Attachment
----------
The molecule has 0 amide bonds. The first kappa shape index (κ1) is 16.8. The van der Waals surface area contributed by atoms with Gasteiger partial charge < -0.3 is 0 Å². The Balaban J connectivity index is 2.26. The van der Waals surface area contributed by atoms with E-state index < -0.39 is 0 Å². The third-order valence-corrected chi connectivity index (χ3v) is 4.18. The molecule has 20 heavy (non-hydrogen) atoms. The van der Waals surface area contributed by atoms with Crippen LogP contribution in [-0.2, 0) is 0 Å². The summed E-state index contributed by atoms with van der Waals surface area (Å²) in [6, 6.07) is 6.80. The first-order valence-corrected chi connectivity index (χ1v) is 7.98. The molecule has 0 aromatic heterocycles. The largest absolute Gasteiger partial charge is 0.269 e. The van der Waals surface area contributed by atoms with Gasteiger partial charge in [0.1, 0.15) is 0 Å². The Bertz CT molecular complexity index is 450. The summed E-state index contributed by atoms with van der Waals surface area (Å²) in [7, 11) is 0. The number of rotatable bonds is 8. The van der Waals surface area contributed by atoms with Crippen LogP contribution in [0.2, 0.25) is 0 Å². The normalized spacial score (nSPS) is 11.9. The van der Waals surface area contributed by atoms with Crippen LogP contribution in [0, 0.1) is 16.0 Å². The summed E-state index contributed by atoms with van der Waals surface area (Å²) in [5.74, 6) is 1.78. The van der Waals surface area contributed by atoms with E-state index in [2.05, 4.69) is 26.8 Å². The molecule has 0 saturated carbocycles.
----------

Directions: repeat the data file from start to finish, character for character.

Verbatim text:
The molecule has 0 amide bonds. The first kappa shape index (κ1) is 16.8. The van der Waals surface area contributed by atoms with Gasteiger partial charge < -0.3 is 0 Å². The Balaban J connectivity index is 2.26. The van der Waals surface area contributed by atoms with E-state index < -0.39 is 0 Å². The third-order valence-corrected chi connectivity index (χ3v) is 4.18. The molecule has 20 heavy (non-hydrogen) atoms. The van der Waals surface area contributed by atoms with Crippen LogP contribution in [-0.2, 0) is 0 Å². The summed E-state index contributed by atoms with van der Waals surface area (Å²) in [6, 6.07) is 6.80. The first-order valence-corrected chi connectivity index (χ1v) is 7.98. The molecule has 0 aromatic heterocycles. The largest absolute Gasteiger partial charge is 0.269 e. The van der Waals surface area contributed by atoms with Gasteiger partial charge in [0.1, 0.15) is 0 Å². The Bertz CT molecular complexity index is 450. The summed E-state index contributed by atoms with van der Waals surface area (Å²) in [7, 11) is 0. The number of rotatable bonds is 8. The van der Waals surface area contributed by atoms with Crippen LogP contribution in [0.2, 0.25) is 0 Å². The normalized spacial score (nSPS) is 11.9. The van der Waals surface area contributed by atoms with Crippen LogP contribution in [0, 0.1) is 16.0 Å². The summed E-state index contributed by atoms with van der Waals surface area (Å²) in [5.74, 6) is 1.78. The van der Waals surface area contributed by atoms with E-state index in [2.05, 4.69) is 26.8 Å². The molecule has 0 saturated carbocycles.